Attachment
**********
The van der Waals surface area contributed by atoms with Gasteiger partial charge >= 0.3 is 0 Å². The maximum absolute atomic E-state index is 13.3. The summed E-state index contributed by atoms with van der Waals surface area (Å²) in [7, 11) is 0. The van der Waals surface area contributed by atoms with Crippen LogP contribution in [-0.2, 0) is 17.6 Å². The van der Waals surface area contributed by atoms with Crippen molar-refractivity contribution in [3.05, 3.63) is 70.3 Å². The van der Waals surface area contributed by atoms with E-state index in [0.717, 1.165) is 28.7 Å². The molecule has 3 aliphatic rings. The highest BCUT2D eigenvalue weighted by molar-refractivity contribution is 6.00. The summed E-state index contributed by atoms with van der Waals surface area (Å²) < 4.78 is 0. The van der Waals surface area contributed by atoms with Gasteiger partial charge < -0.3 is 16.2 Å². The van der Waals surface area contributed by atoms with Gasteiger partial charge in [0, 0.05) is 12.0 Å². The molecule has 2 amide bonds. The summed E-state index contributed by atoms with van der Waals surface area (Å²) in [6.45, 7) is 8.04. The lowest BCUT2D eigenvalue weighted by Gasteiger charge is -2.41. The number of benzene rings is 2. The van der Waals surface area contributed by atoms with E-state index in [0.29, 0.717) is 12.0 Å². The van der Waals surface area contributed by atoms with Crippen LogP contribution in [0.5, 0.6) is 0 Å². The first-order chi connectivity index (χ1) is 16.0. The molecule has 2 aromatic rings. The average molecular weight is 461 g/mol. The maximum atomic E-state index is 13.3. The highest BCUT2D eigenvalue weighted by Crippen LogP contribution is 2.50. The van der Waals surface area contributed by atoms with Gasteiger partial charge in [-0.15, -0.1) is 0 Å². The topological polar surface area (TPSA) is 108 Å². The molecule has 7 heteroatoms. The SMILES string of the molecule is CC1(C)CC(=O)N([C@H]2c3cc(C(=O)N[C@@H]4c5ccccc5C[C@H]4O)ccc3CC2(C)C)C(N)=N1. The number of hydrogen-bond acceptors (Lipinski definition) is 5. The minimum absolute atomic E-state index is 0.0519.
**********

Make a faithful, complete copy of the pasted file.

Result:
The van der Waals surface area contributed by atoms with Gasteiger partial charge >= 0.3 is 0 Å². The maximum absolute atomic E-state index is 13.3. The summed E-state index contributed by atoms with van der Waals surface area (Å²) in [7, 11) is 0. The van der Waals surface area contributed by atoms with Crippen LogP contribution in [-0.2, 0) is 17.6 Å². The van der Waals surface area contributed by atoms with Crippen molar-refractivity contribution in [3.05, 3.63) is 70.3 Å². The van der Waals surface area contributed by atoms with E-state index in [0.717, 1.165) is 28.7 Å². The molecule has 3 aliphatic rings. The highest BCUT2D eigenvalue weighted by molar-refractivity contribution is 6.00. The summed E-state index contributed by atoms with van der Waals surface area (Å²) < 4.78 is 0. The van der Waals surface area contributed by atoms with Gasteiger partial charge < -0.3 is 16.2 Å². The van der Waals surface area contributed by atoms with Gasteiger partial charge in [0, 0.05) is 12.0 Å². The molecule has 2 amide bonds. The summed E-state index contributed by atoms with van der Waals surface area (Å²) in [6.45, 7) is 8.04. The lowest BCUT2D eigenvalue weighted by Gasteiger charge is -2.41. The number of benzene rings is 2. The van der Waals surface area contributed by atoms with E-state index in [0.29, 0.717) is 12.0 Å². The van der Waals surface area contributed by atoms with Crippen LogP contribution in [0.5, 0.6) is 0 Å². The first-order chi connectivity index (χ1) is 16.0. The molecule has 2 aromatic rings. The average molecular weight is 461 g/mol. The maximum atomic E-state index is 13.3. The highest BCUT2D eigenvalue weighted by Crippen LogP contribution is 2.50. The van der Waals surface area contributed by atoms with Gasteiger partial charge in [-0.15, -0.1) is 0 Å². The topological polar surface area (TPSA) is 108 Å². The molecule has 7 heteroatoms. The SMILES string of the molecule is CC1(C)CC(=O)N([C@H]2c3cc(C(=O)N[C@@H]4c5ccccc5C[C@H]4O)ccc3CC2(C)C)C(N)=N1. The number of hydrogen-bond acceptors (Lipinski definition) is 5. The minimum absolute atomic E-state index is 0.0519.